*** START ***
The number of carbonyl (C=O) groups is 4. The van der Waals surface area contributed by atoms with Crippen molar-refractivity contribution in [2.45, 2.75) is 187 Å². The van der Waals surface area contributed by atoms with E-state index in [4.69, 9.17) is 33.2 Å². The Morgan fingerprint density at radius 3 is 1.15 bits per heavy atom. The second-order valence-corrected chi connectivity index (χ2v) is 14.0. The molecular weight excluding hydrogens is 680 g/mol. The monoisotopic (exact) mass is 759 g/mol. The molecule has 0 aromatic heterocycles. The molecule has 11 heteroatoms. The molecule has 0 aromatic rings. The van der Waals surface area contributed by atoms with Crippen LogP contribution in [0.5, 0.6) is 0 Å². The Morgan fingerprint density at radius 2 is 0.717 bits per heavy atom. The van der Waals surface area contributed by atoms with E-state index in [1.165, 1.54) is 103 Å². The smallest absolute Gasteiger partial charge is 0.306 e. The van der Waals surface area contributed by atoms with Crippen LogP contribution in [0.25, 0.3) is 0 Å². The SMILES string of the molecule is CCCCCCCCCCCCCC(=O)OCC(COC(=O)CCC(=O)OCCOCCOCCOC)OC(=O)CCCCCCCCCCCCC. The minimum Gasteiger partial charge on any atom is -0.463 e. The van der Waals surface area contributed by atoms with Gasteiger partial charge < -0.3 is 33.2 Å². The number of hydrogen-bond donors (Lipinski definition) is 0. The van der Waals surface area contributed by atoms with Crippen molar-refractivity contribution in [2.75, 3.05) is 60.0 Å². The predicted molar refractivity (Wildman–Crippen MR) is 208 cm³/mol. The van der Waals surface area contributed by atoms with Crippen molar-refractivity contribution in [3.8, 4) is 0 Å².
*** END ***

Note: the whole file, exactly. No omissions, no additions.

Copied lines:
The number of carbonyl (C=O) groups is 4. The van der Waals surface area contributed by atoms with Crippen molar-refractivity contribution in [2.45, 2.75) is 187 Å². The van der Waals surface area contributed by atoms with E-state index in [4.69, 9.17) is 33.2 Å². The Morgan fingerprint density at radius 3 is 1.15 bits per heavy atom. The second-order valence-corrected chi connectivity index (χ2v) is 14.0. The molecular weight excluding hydrogens is 680 g/mol. The monoisotopic (exact) mass is 759 g/mol. The molecule has 0 aromatic heterocycles. The molecule has 11 heteroatoms. The molecule has 0 aromatic rings. The van der Waals surface area contributed by atoms with Crippen LogP contribution in [0.5, 0.6) is 0 Å². The Morgan fingerprint density at radius 2 is 0.717 bits per heavy atom. The van der Waals surface area contributed by atoms with E-state index in [1.165, 1.54) is 103 Å². The smallest absolute Gasteiger partial charge is 0.306 e. The van der Waals surface area contributed by atoms with Crippen LogP contribution in [0.25, 0.3) is 0 Å². The SMILES string of the molecule is CCCCCCCCCCCCCC(=O)OCC(COC(=O)CCC(=O)OCCOCCOCCOC)OC(=O)CCCCCCCCCCCCC. The minimum Gasteiger partial charge on any atom is -0.463 e. The van der Waals surface area contributed by atoms with Gasteiger partial charge < -0.3 is 33.2 Å². The number of hydrogen-bond donors (Lipinski definition) is 0. The van der Waals surface area contributed by atoms with Crippen molar-refractivity contribution in [2.75, 3.05) is 60.0 Å². The predicted molar refractivity (Wildman–Crippen MR) is 208 cm³/mol. The van der Waals surface area contributed by atoms with Crippen molar-refractivity contribution in [3.8, 4) is 0 Å².